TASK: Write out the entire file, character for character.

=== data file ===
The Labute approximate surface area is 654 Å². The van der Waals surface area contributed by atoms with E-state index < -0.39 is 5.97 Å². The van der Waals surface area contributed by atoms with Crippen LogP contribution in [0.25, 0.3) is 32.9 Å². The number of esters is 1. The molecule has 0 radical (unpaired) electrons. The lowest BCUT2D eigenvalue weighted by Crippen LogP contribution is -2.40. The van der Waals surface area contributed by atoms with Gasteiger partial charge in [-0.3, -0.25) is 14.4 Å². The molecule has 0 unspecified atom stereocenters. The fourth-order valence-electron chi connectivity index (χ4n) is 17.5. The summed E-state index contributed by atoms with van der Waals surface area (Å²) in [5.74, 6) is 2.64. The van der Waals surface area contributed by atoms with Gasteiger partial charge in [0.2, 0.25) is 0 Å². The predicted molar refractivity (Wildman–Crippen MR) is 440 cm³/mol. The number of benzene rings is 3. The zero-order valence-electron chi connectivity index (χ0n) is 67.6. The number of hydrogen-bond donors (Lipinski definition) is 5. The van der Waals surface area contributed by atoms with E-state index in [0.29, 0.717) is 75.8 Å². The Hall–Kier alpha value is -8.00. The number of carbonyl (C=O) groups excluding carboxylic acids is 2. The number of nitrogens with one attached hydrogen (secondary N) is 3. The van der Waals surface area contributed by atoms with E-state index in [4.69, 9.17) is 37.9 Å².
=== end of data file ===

The Labute approximate surface area is 654 Å². The van der Waals surface area contributed by atoms with E-state index < -0.39 is 5.97 Å². The van der Waals surface area contributed by atoms with Crippen LogP contribution in [0.25, 0.3) is 32.9 Å². The number of esters is 1. The molecule has 0 radical (unpaired) electrons. The lowest BCUT2D eigenvalue weighted by Crippen LogP contribution is -2.40. The van der Waals surface area contributed by atoms with Gasteiger partial charge in [-0.3, -0.25) is 14.4 Å². The molecule has 0 unspecified atom stereocenters. The fourth-order valence-electron chi connectivity index (χ4n) is 17.5. The summed E-state index contributed by atoms with van der Waals surface area (Å²) in [5.74, 6) is 2.64. The van der Waals surface area contributed by atoms with Gasteiger partial charge in [0.2, 0.25) is 0 Å². The predicted molar refractivity (Wildman–Crippen MR) is 440 cm³/mol. The number of benzene rings is 3. The zero-order valence-electron chi connectivity index (χ0n) is 67.6. The number of hydrogen-bond donors (Lipinski definition) is 5. The van der Waals surface area contributed by atoms with E-state index in [0.29, 0.717) is 75.8 Å². The Hall–Kier alpha value is -8.00. The number of carbonyl (C=O) groups excluding carboxylic acids is 2. The number of nitrogens with one attached hydrogen (secondary N) is 3. The van der Waals surface area contributed by atoms with E-state index in [4.69, 9.17) is 37.9 Å².